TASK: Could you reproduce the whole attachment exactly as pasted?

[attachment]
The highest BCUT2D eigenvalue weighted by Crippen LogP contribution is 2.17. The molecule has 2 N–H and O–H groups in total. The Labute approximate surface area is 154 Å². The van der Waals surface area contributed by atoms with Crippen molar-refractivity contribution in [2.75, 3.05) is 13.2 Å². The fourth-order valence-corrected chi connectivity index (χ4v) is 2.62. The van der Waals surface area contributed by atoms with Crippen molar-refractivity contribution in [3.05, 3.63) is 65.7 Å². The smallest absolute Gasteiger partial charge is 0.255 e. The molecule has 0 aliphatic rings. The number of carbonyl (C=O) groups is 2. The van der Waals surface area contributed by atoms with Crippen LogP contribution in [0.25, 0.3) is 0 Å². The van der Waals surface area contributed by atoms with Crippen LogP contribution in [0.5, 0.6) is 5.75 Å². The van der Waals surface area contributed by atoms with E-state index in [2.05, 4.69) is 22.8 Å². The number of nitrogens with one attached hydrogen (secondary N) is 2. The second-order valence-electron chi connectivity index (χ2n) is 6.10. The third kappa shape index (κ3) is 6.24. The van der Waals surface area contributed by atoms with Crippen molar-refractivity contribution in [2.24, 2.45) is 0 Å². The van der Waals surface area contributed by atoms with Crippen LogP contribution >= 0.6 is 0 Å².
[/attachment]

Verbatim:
The highest BCUT2D eigenvalue weighted by Crippen LogP contribution is 2.17. The molecule has 2 N–H and O–H groups in total. The Labute approximate surface area is 154 Å². The van der Waals surface area contributed by atoms with Crippen molar-refractivity contribution in [2.75, 3.05) is 13.2 Å². The fourth-order valence-corrected chi connectivity index (χ4v) is 2.62. The van der Waals surface area contributed by atoms with Crippen molar-refractivity contribution in [3.05, 3.63) is 65.7 Å². The smallest absolute Gasteiger partial charge is 0.255 e. The molecule has 0 aliphatic rings. The number of carbonyl (C=O) groups is 2. The van der Waals surface area contributed by atoms with Crippen LogP contribution in [0.25, 0.3) is 0 Å². The van der Waals surface area contributed by atoms with Crippen LogP contribution in [0.5, 0.6) is 5.75 Å². The van der Waals surface area contributed by atoms with E-state index in [2.05, 4.69) is 22.8 Å². The number of nitrogens with one attached hydrogen (secondary N) is 2. The second-order valence-electron chi connectivity index (χ2n) is 6.10. The third kappa shape index (κ3) is 6.24. The van der Waals surface area contributed by atoms with Crippen molar-refractivity contribution in [2.24, 2.45) is 0 Å². The van der Waals surface area contributed by atoms with Crippen LogP contribution >= 0.6 is 0 Å².